Drug Policy Reform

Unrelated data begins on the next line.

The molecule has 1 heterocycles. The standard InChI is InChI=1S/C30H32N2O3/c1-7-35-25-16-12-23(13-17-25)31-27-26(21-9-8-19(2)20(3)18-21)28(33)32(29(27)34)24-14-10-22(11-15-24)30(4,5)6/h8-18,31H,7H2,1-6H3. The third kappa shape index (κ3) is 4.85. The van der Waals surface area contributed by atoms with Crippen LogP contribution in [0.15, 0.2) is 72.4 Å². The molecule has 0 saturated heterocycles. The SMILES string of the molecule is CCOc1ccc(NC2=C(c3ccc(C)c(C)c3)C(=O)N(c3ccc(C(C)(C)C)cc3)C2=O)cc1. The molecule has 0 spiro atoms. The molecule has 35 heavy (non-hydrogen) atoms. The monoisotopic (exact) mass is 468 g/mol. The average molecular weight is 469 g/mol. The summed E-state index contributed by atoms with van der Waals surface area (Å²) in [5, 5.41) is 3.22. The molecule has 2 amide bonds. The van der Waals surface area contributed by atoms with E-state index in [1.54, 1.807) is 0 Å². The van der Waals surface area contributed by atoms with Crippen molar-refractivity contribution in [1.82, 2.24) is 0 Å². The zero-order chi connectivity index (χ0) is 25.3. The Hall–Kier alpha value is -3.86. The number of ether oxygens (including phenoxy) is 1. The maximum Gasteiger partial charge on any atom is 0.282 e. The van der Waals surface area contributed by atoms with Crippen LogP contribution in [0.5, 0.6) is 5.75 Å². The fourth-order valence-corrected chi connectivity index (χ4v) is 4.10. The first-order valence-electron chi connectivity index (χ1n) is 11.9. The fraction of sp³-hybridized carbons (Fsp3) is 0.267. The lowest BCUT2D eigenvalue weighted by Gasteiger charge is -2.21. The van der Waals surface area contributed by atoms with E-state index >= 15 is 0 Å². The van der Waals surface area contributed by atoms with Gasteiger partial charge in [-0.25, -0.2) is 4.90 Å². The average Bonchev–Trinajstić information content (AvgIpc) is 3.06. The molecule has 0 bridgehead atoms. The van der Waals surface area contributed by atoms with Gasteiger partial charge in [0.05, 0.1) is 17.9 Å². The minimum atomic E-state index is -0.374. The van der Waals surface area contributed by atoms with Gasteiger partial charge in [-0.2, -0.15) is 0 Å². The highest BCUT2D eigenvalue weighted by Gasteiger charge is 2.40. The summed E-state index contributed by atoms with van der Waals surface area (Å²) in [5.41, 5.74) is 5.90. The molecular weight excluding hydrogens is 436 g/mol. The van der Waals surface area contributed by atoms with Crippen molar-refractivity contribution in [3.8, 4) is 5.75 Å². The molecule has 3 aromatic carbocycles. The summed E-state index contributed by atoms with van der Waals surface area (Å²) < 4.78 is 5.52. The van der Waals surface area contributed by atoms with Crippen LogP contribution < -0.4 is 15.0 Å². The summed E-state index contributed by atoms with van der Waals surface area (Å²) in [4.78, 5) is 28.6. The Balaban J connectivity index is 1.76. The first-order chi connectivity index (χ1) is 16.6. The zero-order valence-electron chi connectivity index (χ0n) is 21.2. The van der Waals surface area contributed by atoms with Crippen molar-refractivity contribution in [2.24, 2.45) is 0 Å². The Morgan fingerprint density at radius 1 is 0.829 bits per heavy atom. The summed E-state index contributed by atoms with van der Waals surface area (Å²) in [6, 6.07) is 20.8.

The fear of cannabis continues to outweigh the respect for individual rights and choices in our state. As a result, Hawaii’s most valuable cash crop remains illegal. Considering the number of voters concerned with keeping agricultural land from being developed you’d think this situation would change. Looking at the economics Hawaii has gone from a net exporter of cannabis products in the 1980s to a net importer today. Our known brands such as “Maui Wowie” and “Kona Gold” still have fans outside our state. All we need to do is remove the legal barriers to kick start our economy. We need to have a dispassionate and open-minded approach to this and all other issues. America and Hawaii suffer many problems related to the use of highly addictive and unhealthy drugs. These include high levels of theft that make many of us, who have no connection to drugs, victims. High levels of expensive incarceration, policing, and the taxes we pay for them have added costs. The long term decline in law enforcement’s ability to focus on and solve all other crimes is also well documented. We have high levels of addiction that do not seem to have changed much over many years of fighting a war on drugs. The health problems of addicts are worsened by the use of illegal and often impure street drugs. If we compare the problems of today with those in 1900, when heroin and cocaine were legal, the overall negative effect of the criminal model becomes obvious. So we ask for you to consider this question: “What is your priority; keeping addicts from getting their hands on drugs, or keeping addicts from getting their hands on your property?

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